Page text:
Meanwhile, ITV's new management team is reportedly preparing to introduce major jobs cuts as part of a five-year masterplan to revitalise the broadcaster. Adam Crozier, ITV's chief executive, and Archie Norman, its chairman, are understood to be looking to reduce the number of employees at the broadcaster's South Bank offices, reports the Independent. 'Sources' described by the newspaper as being 'close to the company' claim that up to half of the one thousand four hundred staff based at the offices could be cut over the next few years. Further cutbacks are also expected among ITV's two thousand six hundred employees around the UK and Europe. Last year, twelve hundred ITV staff were made redundant under a cost-saving programme masterminded by the previous chairman, Michael Grade. A source claimed that the new round of job cuts were part of the board's strategic transformation plan designed to make savings, but also to bring in fresh talent. 'There comes a point when you need to change the culture internally, to change the view inside, and sometimes that can only be done by bringing in new faces' the source said. ITV is also investing heavily in new programming and content to build on the success of The X Factor and Dancing On Ice. In conjunction, the firm's new online managing director Fru Hazlitt is working on building up the presence of and catch-up service ITV Player to compete with the BBC. Numis media analyst Lorna Tilbian said: 'We expect big job cuts from Archie Norman - it's very much his style - and it's what he did at Asda where he was so successful. The only way forward for ITV is to cut costs, build up content and hope that eventually the government will trim back the licence fee going to the BBC, because it is squeezing out all other commercial operators.' Norman and Crozier are further thought to be considering a move out of ITV's South Bank tower and its Grays Inn Road buildings as part of the strategy review. 'The tower is spread over twenty one floors which makes communication in such a people business difficult,' said a source. 'Longer-term we will be looking to move to somewhere more practical.' If you're cutting the number of jobs suggested here, could this blogger humbly suggest a phone box might be about the right size. Investors are said to have 'reacted well' to the transformation plan, but Norman has warned that it will take five tough years to genuinely turn around the broadcaster's fortunes. Course, one easy way of saving money, and not laying off lots of people is to not pay Simon Cowell twenty million quid. Just one other option that you might like to consider, gentlemen.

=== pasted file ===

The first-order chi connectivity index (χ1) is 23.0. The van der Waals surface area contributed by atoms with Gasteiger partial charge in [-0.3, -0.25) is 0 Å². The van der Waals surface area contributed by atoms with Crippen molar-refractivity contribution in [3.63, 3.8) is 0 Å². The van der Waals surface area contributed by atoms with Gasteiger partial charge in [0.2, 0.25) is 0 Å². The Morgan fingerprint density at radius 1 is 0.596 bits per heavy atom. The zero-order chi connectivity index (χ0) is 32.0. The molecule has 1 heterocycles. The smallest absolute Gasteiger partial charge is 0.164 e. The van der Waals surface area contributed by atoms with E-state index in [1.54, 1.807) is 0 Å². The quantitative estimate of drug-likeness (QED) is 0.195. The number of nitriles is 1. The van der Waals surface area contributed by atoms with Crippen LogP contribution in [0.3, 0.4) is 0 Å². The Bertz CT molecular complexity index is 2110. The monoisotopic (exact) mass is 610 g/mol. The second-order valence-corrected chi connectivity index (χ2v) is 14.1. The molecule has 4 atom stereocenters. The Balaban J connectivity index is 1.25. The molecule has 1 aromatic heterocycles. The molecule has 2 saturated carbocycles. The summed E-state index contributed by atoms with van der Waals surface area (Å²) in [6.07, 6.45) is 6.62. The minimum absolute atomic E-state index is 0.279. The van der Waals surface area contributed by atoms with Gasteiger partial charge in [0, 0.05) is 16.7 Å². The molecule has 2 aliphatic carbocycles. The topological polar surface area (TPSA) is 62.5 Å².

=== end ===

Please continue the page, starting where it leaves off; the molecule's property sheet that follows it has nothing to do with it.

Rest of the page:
Paul O'Grady, meanwhile, wants to judge Britain's Got Talent. That's if it still exists if Cowell decided to ditch it. The fifty five-year-old presenter - who was a panellist on the show's pilot episode in 2005 alongside Cowell, Piers Morgan, and Fern Britton - admits he would be delighted to join the programme full time. He said: 'I'd love to do the show now. I've always got on really well with Simon Cowell and his mum Julie, who used to be a dancer.' The Liverpudlian host thinks he would be 'tough' on contestants but would hate to upset anyone unnecessarily. He added: 'I'd be a tough judge, but not cruel. I'd say, "Polish up your act or go get a job in a shop."' Yeah, I think you'll find, Paul, that is being cruel. Earlier this week, Cowell hinted he would not be returning to either Britain's Got Talent or X Factor - massive three-year deals with an almost broke ITV notwithstanding - as he is busy with his US TV commitments. He said: 'At the moment you are going to see me doing one show next year - and not one in England. I have a contract for this year and that is it.' The music mogul also advised the panellists on his two shows not to take their jobs for granted. He added: 'No-one is safe. No-one should feel they have the show guaranteed, including myself. I haven't decided if I am doing Britain's Got Talent.'